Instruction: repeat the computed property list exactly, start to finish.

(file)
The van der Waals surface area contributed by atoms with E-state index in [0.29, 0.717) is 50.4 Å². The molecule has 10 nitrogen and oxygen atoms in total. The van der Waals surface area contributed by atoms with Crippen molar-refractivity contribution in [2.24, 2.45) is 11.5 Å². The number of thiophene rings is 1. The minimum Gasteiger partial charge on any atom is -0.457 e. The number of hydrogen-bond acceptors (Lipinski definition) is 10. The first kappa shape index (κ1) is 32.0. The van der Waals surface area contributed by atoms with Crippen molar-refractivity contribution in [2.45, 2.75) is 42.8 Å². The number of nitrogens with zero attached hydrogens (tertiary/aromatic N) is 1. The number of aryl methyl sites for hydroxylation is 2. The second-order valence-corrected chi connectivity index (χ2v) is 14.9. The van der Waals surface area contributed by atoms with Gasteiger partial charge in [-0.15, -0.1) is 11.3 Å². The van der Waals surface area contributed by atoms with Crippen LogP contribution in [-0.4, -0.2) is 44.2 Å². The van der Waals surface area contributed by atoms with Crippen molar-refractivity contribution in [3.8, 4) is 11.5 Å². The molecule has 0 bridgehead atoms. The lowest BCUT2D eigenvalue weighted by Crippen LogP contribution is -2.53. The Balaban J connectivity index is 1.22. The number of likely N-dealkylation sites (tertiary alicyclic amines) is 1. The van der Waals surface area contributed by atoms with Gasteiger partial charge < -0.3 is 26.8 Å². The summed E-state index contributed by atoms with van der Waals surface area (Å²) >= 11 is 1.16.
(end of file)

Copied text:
The van der Waals surface area contributed by atoms with E-state index in [0.29, 0.717) is 50.4 Å². The molecule has 10 nitrogen and oxygen atoms in total. The van der Waals surface area contributed by atoms with Crippen molar-refractivity contribution in [2.24, 2.45) is 11.5 Å². The number of thiophene rings is 1. The minimum Gasteiger partial charge on any atom is -0.457 e. The number of hydrogen-bond acceptors (Lipinski definition) is 10. The first kappa shape index (κ1) is 32.0. The van der Waals surface area contributed by atoms with Crippen molar-refractivity contribution in [2.45, 2.75) is 42.8 Å². The number of nitrogens with zero attached hydrogens (tertiary/aromatic N) is 1. The number of aryl methyl sites for hydroxylation is 2. The second-order valence-corrected chi connectivity index (χ2v) is 14.9. The van der Waals surface area contributed by atoms with Gasteiger partial charge in [-0.15, -0.1) is 11.3 Å². The van der Waals surface area contributed by atoms with Crippen LogP contribution in [-0.4, -0.2) is 44.2 Å². The van der Waals surface area contributed by atoms with Crippen molar-refractivity contribution in [3.8, 4) is 11.5 Å². The molecule has 0 bridgehead atoms. The lowest BCUT2D eigenvalue weighted by Crippen LogP contribution is -2.53. The Balaban J connectivity index is 1.22. The number of likely N-dealkylation sites (tertiary alicyclic amines) is 1. The van der Waals surface area contributed by atoms with Gasteiger partial charge < -0.3 is 26.8 Å². The summed E-state index contributed by atoms with van der Waals surface area (Å²) >= 11 is 1.16.